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A Note on Heteroskedasticity Tests in STATA

Consider the following model estimated in STATA using OLS:

. reg price lotsize sqrft bdrms

Source | SS df MS Number of obs = 88


-------------+------------------------------ F( 3, 84) = 57.46
Model | 617130.701 3 205710.234 Prob > F = 0.0000
Residual | 300723.805 84 3580.0453 R-squared = 0.6724
-------------+------------------------------ Adj R-squared = 0.6607
Total | 917854.506 87 10550.0518 Root MSE = 59.833

------------------------------------------------------------------------------
price | Coef. Std. Err. t P>|t| [95% Conf. Interval]
-------------+----------------------------------------------------------------
lotsize | .0020677 .0006421 3.22 0.002 .0007908 .0033446
sqrft | .1227782 .0132374 9.28 0.000 .0964541 .1491022
bdrms | 13.85252 9.010145 1.54 0.128 -4.06514 31.77018
_cons | -21.77031 29.47504 -0.74 0.462 -80.38466 36.84404
------------------------------------------------------------------------------

We may suspect that the error term is heteroskedastic, that is, that var(ui) is some function of the xj.
We can test for this in STATA using several different commands. hettest and bpagan perform the
Breusch-Pagan (aka Cook-Weisberg) test. This is a large sample test which assumes normality of
the error terms.1 The test statistic in both cases is:

( SSE1 ) / 2
BP = ~ χ 12
(SSR / n ) 2

Where SSE1 is the explained sum of squares from a regression of the squared OLS residuals on the
xj, and SSR is the residual sum of squares from a regression of y on the xj. This is equivalent to
assuming that the log of the variance of the error term is a linear function of the xj, or that:

var(ui) = σ2exp(β0+ β1x1+… βkxk).

The following example shows the computation of this statistic (with hettest, bpagan, and then
manually):

. hettest lotsize sqrft bdrms, rhs

Breusch-Pagan / Cook-Weisberg test for heteroskedasticity


Ho: Constant variance
Variables: lotsize sqrft bdrms

chi2(3) = 30.02
Prob > chi2 = 0.0000

. bpagan lotsize sqrft bdrms

Breusch-Pagan LM statistic: 30.02273 Chi-sq( 3) P-value = 1.4e-06

1
For the hettest and bpagan commands to be equivalent, use the following syntax for hettest: hettest [varlist], rhs.
This tells STATA that the variance is thought to be a function of the explanatory variables. Without [varlist] and the
“rhs” option, STATA will assume the variance is thought to be a function of the fitted values.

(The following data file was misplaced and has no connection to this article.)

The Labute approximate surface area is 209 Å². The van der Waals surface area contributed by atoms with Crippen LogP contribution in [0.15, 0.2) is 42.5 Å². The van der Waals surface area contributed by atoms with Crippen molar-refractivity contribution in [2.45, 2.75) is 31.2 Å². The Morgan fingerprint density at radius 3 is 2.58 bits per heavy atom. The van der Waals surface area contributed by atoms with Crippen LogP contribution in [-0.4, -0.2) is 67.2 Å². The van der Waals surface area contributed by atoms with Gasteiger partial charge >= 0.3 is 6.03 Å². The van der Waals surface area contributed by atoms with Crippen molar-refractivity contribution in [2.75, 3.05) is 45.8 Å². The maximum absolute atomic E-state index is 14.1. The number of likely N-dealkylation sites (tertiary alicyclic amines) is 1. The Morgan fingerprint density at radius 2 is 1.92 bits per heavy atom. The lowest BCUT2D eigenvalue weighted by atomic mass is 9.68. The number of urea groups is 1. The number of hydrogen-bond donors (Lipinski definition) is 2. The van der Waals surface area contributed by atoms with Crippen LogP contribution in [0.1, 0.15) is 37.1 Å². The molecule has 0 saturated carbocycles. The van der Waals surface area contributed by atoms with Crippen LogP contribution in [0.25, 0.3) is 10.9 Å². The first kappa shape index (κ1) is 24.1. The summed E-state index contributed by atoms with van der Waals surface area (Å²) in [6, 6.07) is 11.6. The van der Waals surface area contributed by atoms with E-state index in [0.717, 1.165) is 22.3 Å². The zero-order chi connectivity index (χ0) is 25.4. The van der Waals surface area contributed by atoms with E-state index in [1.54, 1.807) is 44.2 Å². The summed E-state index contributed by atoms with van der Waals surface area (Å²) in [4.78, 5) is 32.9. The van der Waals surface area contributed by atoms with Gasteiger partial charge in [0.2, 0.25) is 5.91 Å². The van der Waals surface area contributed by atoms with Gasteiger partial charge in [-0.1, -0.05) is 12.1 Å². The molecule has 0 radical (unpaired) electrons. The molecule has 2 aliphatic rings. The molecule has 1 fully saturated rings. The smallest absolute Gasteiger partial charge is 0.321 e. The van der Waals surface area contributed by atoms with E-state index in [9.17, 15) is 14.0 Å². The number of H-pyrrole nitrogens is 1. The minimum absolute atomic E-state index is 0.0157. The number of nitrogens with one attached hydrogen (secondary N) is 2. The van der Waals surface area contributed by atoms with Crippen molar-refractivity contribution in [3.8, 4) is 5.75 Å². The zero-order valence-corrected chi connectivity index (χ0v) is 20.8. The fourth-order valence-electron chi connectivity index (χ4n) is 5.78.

. predict uhat, resid

. gen uhat2=uhat*uhat

. reg uhat2 lotsize sqrft bdrms

Source | SS df MS Number of obs = 88


-------------+------------------------------ F( 3, 84) = 5.34
Model | 701213780 3 233737927 Prob > F = 0.0020
Residual | 3.6775e+09 84 43780003.5 R-squared = 0.1601
-------------+------------------------------ Adj R-squared = 0.1301
Total | 4.3787e+09 87 50330276.7 Root MSE = 6616.6

------------------------------------------------------------------------------
uhat2 | Coef. Std. Err. t P>|t| [95% Conf. Interval]
-------------+----------------------------------------------------------------
lotsize | .2015209 .0710091 2.84 0.006 .0603116 .3427302
sqrft | 1.691037 1.46385 1.16 0.251 -1.219989 4.602063
bdrms | 1041.76 996.381 1.05 0.299 -939.6526 3023.173
_cons | -5522.795 3259.478 -1.69 0.094 -12004.62 959.0347
------------------------------------------------------------------------------

So in this case BP = [701213780/2] / [300723.805/88]^2 = 30.02 (the same as hettest and bpagan).

The Koenker (1983) variation on this test—called the BP test in Wooldridge (2003)—assumes that
the variance of the error term is linear in the xj. This BP statistic must be calculated manually by
first obtaining the squared OLS residuals (uhat2 above), and then regressing the squared residuals
on all of the explanatory variables (also shown above). The LM statistic is then nRuˆ22 where the r-
squared comes from the regression above. Here, the BP (Koenker variation) statistic is:

BP = 88 * 0.1601 = 14.0888

You can compute the p-value for this statistic in STATA as follows:

. display 1-chi2(3,14.088)
.00278778

The White test (whitetst) regresses the squared OLS residuals on all explanatory variables, all
squared explanatory variables, and all cross-products of the explanatory variables. The LM statistic
is then nRuˆ22 where the r-squared comes from this regression. This is shown below.

. whitetst

White's general test statistic: 33.73166 Chi-sq( 9) P-value = 1.0e-04

It can be shown that the White test is a special case of the Koenker version of the Breusch-Pagan
test. For more information, see Waldman (1983).2

2
Waldman, D.M. (1983) “A Note on the Algebraic Equivalence of White’s Test and a Variation of the
Godfrey/Breusch-Pagan Test for Heteroskedasticity.” Economics Letters v. 13, pp. 197—200.